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Cybersecurity Incident & Important Consumer Information

Cybersecurity incident overview

On September 7, 2017 Equifax Inc., our U.S. parent company, announced a cybersecurity incident. On October 2, 2017 we announced we completed our investigation into the incident. With respect to potentially impacted Canadian citizens, we shared in a news release on October 2 and with customers the same week that personal information of approximately 8,000 Canadian consumers was impacted. Also, it was determined that an additional 11,670 credit card numbers of Canadian consumers may have been impacted.
Equifax Inc. learned of the incident on July 29, 2017, and acted immediately to stop the intrusion and conduct a forensic review. During that review, we identified unauthorized access to limited personal information for certain Canadian consumers. Based on our investigation, the unauthorized access occurred from mid-May through July 2017.
The potentially impacted information includes names, addresses, Social Insurance Numbers and credit card numbers. Other potentially impacted information includes login credentials for our direct-to-consumer website, such as username and password, and secret question/answer, which we believe are several years old.
Equifax Canada systems were not affected. We found no evidence of unauthorized activity on Equifax’s core consumer or commercial credit reporting databases. Equifax Canada systems and platforms are entirely separated from those impacted by the Equifax Inc. cybersecurity incident.
This issue has been contained and Equifax notified impacted Canadians by mail in 2017 and offered them 12 months of free credit monitoring and identity theft protection. In 2018, we extended this free service for an additional 12 months to those impacted consumers who availed our offer. In addition to credit monitoring and identity theft protection offered directly to consumers, Equifax Canada continues to invest heavily in our infrastructure, including significant recent efforts to further secure our data from unauthorized access.

How to find out if you're impacted

Equifax reached out directly to impacted Canadians by mail, beginning on October 13, 2017. The notification letters provided details on the types of data that was potentially impacted for each consumer. The letters also included an offer for complimentary credit monitoring and identify theft protection services.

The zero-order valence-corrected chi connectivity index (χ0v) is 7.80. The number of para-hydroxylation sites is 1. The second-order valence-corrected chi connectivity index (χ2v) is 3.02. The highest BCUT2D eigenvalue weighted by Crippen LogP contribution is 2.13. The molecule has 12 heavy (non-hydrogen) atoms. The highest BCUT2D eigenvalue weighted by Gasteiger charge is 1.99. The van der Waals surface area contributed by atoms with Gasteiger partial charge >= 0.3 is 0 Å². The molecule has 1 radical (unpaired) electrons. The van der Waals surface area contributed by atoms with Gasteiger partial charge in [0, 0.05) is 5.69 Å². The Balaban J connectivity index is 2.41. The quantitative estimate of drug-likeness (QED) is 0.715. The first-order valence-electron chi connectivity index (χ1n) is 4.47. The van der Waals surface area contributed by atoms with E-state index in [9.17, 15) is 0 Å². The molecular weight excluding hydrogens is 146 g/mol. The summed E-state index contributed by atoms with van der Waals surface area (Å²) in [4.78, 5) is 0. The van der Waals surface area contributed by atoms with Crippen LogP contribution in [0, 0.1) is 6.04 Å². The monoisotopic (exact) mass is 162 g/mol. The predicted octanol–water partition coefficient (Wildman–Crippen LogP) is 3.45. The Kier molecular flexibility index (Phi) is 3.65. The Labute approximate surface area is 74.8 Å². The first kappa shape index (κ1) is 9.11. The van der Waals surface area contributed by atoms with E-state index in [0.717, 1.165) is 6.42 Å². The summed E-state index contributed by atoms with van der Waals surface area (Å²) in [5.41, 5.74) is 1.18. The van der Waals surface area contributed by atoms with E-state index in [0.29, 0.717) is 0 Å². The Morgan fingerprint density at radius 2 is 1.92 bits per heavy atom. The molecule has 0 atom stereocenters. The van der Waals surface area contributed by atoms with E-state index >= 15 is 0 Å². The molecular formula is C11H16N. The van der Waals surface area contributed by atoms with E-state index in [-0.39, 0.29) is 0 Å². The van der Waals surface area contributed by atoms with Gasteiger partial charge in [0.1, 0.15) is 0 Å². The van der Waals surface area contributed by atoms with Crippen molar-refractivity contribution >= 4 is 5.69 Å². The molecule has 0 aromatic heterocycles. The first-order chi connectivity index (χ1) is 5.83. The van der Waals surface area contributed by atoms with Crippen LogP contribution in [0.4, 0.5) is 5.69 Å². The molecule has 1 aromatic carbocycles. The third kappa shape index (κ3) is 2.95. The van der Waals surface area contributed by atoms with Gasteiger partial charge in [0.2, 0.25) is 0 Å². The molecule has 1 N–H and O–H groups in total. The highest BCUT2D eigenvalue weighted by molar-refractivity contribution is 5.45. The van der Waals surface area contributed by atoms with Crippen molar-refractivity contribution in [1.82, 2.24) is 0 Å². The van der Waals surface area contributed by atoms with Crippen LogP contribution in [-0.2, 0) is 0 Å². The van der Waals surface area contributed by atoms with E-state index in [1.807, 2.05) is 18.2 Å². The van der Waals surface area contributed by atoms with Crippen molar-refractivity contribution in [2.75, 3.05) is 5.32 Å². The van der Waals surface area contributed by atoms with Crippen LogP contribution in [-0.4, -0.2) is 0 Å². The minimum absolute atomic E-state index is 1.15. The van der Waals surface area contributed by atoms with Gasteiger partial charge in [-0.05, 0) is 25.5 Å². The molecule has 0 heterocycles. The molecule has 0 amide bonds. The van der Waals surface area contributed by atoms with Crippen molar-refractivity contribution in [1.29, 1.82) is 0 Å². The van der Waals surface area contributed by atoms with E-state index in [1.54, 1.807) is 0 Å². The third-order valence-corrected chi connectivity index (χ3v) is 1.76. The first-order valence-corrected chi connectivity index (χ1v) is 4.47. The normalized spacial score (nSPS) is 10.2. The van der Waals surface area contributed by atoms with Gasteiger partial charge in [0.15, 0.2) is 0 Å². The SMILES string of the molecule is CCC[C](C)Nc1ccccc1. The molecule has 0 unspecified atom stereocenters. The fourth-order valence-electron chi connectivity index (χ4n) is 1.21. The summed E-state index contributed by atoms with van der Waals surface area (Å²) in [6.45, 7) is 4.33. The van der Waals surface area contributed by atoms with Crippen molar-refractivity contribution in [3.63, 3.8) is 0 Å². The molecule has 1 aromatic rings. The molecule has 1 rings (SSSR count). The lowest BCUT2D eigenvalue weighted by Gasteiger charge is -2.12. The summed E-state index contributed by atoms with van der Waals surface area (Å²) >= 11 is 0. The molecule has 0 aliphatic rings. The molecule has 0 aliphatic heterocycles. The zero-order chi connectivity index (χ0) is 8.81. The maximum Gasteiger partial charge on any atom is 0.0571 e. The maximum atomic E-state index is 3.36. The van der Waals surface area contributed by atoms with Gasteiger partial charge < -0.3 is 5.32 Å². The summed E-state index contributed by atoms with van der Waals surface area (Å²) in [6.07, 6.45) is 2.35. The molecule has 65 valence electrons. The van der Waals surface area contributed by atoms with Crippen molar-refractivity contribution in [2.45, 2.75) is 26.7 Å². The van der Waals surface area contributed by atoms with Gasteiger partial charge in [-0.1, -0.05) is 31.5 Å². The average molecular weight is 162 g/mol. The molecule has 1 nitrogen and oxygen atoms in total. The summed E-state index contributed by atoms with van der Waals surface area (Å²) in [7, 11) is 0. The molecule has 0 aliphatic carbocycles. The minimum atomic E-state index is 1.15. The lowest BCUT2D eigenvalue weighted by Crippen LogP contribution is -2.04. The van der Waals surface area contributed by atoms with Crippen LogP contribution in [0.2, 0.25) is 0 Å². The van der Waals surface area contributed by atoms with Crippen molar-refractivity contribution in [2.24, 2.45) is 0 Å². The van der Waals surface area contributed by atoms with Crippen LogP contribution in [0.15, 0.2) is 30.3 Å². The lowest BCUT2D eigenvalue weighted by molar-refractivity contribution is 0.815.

We notified impacted Canadians by mail to help protect their privacy. It’s important to note that no Equifax representative will contact impacted Canadians by phone or email. Please do not provide personal information to anyone who contacts you by phone or email and claims to be an Equifax representative.
If you are a Canadian, who has reason to believe that your information has been breached as part of the cybersecurity incident, but you did not receive a letter in 2017, please call the Equifax National Consumer Relations team at 1-866-828-5961.

Next steps for those impacted

Canadian consumers, regardless of whether they are impacted, can call the Equifax Consumer Call Centre and have a fraud alert put on their account free of charge if they have reason to believe their credit information has been breached. For impacted Canadians, we offered complimentary credit monitoring and identity theft protection for 12 months. The expiration date to activate that product has passed (January 31, 2018). For impacted Canadians who had a similar Equifax subscription, we extended their subscription for 12 months at no charge. Impacted Canadians who received 12 months of free credit monitoring and theft protection will have their subscription extended for an additional 12 months, free of charge. They will be notified of this extention by e-mail in October and November 2018.
Equifax reminds Canadian consumers to be vigilant in reviewing their account statements and credit reports, and to immediately report any unauthorized activity to their financial institutions. We also recommend that they monitor their personal information to help avoid identity theft, as well as review information about fraud alerts and other services available to Canadian consumers.
If you believe that your bank account has been compromised, please work with your local financial institution and local law enforcement agencies.

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